By: Claire Armstrong
Most feminists can agree that men of history are disproportionately memorialized in public and private spaces, and that the women who have shaped our world deserve more recognition than they get. So one might think that erecting a new statue dedicated to philosopher, writer, and women’s rights advocate Mary Wollstonecraft in a London park could only be a good thing. Unfortunately, for many feminists, artist Maggi Hambling’s work was not the emblem of empowerment they were hoping for.
The statue, which stands in Newington Green, cost £143,000, and took ten years to create, depicts a nude female figure rising out of a swirly silver mass. Hambling describes the piece as “[involving] this tower of intermingling female forms culminating in the figure of the woman at the top who is challenging, and ready to challenge, the world.” However, critics see it in a different light, and feel that it is disrespectful to Wollstonecraft, who was outspoken against society’s focus on women’s bodies rather than their minds. Regarding the damaging effect this can have on women, Wollstonecraft once said, “Taught from their infancy that beauty is woman’s sceptre, the mind shapes itself to the body, and roaming round its gilt cage, only seeks to adorn its prison.” That is to say, when women are told all their lives that their bodies and their beauty are all that matter, they themselves only invest in their bodies and their beauty, rather than cultivating their minds.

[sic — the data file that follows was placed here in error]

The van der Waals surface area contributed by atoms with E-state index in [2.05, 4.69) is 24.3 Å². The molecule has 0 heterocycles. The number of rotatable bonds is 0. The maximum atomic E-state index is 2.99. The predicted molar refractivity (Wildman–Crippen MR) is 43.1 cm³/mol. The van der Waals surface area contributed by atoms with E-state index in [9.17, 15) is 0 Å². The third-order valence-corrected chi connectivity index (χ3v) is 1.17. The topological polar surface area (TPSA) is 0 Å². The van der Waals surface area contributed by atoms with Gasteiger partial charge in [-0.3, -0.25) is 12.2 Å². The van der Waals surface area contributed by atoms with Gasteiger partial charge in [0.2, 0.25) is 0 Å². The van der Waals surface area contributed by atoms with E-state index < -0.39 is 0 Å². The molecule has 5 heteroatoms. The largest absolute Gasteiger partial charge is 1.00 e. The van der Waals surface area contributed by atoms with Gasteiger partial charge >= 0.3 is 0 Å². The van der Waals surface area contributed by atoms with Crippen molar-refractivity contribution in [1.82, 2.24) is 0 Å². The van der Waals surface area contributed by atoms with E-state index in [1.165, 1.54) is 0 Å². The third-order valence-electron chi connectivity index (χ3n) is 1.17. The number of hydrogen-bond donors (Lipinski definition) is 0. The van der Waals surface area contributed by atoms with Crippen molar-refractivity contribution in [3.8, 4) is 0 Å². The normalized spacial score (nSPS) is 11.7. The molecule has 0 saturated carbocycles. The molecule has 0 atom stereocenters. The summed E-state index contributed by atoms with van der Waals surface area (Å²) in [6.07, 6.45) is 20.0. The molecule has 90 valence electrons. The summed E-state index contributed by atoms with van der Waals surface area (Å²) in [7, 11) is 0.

As such, some question why a statue meant to commemorate Wollstonecraft places such a focus on the female body. The campaign for the statue, called Mary on the Green, has clarified that the sculpted figure is not meant to be Wollstonecraft herself, but “an everywoman” who “emerges out of organic matter, almost like a birth.” However, this sentiment, too, has been criticized, for the woman depicted is very conventionally attractive, with European features, and, as such, may not be the best representative for “the everywoman.” Additionally, Caroline Criado-Perez argues that instead of trying to encapsulate all women in a single statue, we should erect more statues memorializing specific women. “We’ve celebrated so few women from the past that the temptation is to attempt [to represent] all of womanhood, which is never an issue when it’s a male statue,” she says.
The conversation surrounding the sculpture is a complex one, and is evidence that the feminist movement is vast and nuanced, with plenty of room for differing opinions within it. The controversy surrounding this particular work of art does not diminish the need for more representation and recognition of the work women have put in to make their mark on the world.